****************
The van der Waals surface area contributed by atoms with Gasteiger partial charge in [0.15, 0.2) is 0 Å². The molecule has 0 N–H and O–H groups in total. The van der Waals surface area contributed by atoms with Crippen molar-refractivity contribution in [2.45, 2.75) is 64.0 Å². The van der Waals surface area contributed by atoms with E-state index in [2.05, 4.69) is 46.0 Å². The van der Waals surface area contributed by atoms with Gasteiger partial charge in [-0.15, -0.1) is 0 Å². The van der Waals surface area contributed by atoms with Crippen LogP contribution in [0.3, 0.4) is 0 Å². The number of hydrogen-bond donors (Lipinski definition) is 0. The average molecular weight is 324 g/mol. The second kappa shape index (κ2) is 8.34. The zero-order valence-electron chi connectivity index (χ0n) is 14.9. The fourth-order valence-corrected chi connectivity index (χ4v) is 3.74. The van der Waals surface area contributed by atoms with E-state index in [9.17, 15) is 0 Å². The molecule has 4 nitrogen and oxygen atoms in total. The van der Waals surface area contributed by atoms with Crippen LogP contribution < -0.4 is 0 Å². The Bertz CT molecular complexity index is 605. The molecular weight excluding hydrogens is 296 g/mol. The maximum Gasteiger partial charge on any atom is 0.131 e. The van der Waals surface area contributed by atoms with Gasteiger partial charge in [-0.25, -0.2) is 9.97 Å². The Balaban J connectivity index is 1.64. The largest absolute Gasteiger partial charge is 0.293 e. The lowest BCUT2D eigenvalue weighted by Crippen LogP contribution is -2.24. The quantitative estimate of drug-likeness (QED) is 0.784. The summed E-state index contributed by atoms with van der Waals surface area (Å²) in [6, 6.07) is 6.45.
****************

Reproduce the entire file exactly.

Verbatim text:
The van der Waals surface area contributed by atoms with Gasteiger partial charge in [0.15, 0.2) is 0 Å². The molecule has 0 N–H and O–H groups in total. The van der Waals surface area contributed by atoms with Crippen molar-refractivity contribution in [2.45, 2.75) is 64.0 Å². The van der Waals surface area contributed by atoms with E-state index in [2.05, 4.69) is 46.0 Å². The van der Waals surface area contributed by atoms with Gasteiger partial charge in [-0.15, -0.1) is 0 Å². The van der Waals surface area contributed by atoms with Crippen LogP contribution in [0.3, 0.4) is 0 Å². The number of hydrogen-bond donors (Lipinski definition) is 0. The average molecular weight is 324 g/mol. The second kappa shape index (κ2) is 8.34. The zero-order valence-electron chi connectivity index (χ0n) is 14.9. The fourth-order valence-corrected chi connectivity index (χ4v) is 3.74. The van der Waals surface area contributed by atoms with E-state index in [9.17, 15) is 0 Å². The molecule has 4 nitrogen and oxygen atoms in total. The van der Waals surface area contributed by atoms with Crippen LogP contribution < -0.4 is 0 Å². The Bertz CT molecular complexity index is 605. The molecular weight excluding hydrogens is 296 g/mol. The maximum Gasteiger partial charge on any atom is 0.131 e. The van der Waals surface area contributed by atoms with Gasteiger partial charge in [-0.25, -0.2) is 9.97 Å². The Balaban J connectivity index is 1.64. The largest absolute Gasteiger partial charge is 0.293 e. The lowest BCUT2D eigenvalue weighted by Crippen LogP contribution is -2.24. The quantitative estimate of drug-likeness (QED) is 0.784. The summed E-state index contributed by atoms with van der Waals surface area (Å²) in [6, 6.07) is 6.45.